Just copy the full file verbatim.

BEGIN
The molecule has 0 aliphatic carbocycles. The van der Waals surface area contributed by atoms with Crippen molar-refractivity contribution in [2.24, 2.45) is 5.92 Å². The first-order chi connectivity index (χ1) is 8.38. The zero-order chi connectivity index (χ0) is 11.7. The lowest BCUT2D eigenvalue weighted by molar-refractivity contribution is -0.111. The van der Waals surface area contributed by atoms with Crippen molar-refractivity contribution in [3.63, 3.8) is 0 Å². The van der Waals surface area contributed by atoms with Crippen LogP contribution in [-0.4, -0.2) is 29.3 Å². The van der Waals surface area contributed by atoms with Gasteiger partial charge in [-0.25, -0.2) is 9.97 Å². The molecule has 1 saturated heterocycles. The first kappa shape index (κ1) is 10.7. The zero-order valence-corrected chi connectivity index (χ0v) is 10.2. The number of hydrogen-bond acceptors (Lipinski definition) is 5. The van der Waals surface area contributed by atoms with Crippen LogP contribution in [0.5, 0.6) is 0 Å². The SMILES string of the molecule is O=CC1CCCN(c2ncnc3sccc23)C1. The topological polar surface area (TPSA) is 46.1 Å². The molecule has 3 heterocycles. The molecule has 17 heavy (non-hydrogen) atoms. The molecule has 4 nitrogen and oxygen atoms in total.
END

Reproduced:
The molecule has 0 aliphatic carbocycles. The van der Waals surface area contributed by atoms with Crippen molar-refractivity contribution in [2.24, 2.45) is 5.92 Å². The first-order chi connectivity index (χ1) is 8.38. The zero-order chi connectivity index (χ0) is 11.7. The lowest BCUT2D eigenvalue weighted by molar-refractivity contribution is -0.111. The van der Waals surface area contributed by atoms with Crippen molar-refractivity contribution in [3.63, 3.8) is 0 Å². The van der Waals surface area contributed by atoms with Crippen LogP contribution in [-0.4, -0.2) is 29.3 Å². The van der Waals surface area contributed by atoms with Gasteiger partial charge in [-0.25, -0.2) is 9.97 Å². The molecule has 1 saturated heterocycles. The first kappa shape index (κ1) is 10.7. The zero-order valence-corrected chi connectivity index (χ0v) is 10.2. The number of hydrogen-bond acceptors (Lipinski definition) is 5. The van der Waals surface area contributed by atoms with Crippen LogP contribution in [0.5, 0.6) is 0 Å². The SMILES string of the molecule is O=CC1CCCN(c2ncnc3sccc23)C1. The topological polar surface area (TPSA) is 46.1 Å². The molecule has 3 heterocycles. The molecule has 17 heavy (non-hydrogen) atoms. The molecule has 4 nitrogen and oxygen atoms in total.